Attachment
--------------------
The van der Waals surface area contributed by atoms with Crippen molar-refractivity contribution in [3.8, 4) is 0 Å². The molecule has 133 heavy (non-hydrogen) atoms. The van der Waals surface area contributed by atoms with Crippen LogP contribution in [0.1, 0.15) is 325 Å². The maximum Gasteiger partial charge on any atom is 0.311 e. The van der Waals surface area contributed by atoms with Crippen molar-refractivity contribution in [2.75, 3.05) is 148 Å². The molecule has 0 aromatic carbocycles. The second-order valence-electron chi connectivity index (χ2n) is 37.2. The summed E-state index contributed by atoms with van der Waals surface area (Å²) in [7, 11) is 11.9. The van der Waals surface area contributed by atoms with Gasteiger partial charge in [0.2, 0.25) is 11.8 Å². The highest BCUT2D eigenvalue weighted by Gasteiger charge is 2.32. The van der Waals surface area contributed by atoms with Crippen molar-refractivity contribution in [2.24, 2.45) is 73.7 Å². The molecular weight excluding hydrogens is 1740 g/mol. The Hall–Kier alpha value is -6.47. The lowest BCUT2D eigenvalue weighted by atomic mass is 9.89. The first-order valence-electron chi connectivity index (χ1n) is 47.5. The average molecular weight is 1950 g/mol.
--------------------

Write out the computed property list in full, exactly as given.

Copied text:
The van der Waals surface area contributed by atoms with Crippen molar-refractivity contribution in [3.8, 4) is 0 Å². The molecule has 133 heavy (non-hydrogen) atoms. The van der Waals surface area contributed by atoms with Crippen LogP contribution in [0.1, 0.15) is 325 Å². The maximum Gasteiger partial charge on any atom is 0.311 e. The van der Waals surface area contributed by atoms with Crippen molar-refractivity contribution in [2.75, 3.05) is 148 Å². The molecule has 0 aromatic carbocycles. The second-order valence-electron chi connectivity index (χ2n) is 37.2. The summed E-state index contributed by atoms with van der Waals surface area (Å²) in [7, 11) is 11.9. The van der Waals surface area contributed by atoms with Gasteiger partial charge in [0.2, 0.25) is 11.8 Å². The highest BCUT2D eigenvalue weighted by Gasteiger charge is 2.32. The van der Waals surface area contributed by atoms with Crippen molar-refractivity contribution in [2.24, 2.45) is 73.7 Å². The molecular weight excluding hydrogens is 1740 g/mol. The Hall–Kier alpha value is -6.47. The lowest BCUT2D eigenvalue weighted by atomic mass is 9.89. The first-order valence-electron chi connectivity index (χ1n) is 47.5. The average molecular weight is 1950 g/mol.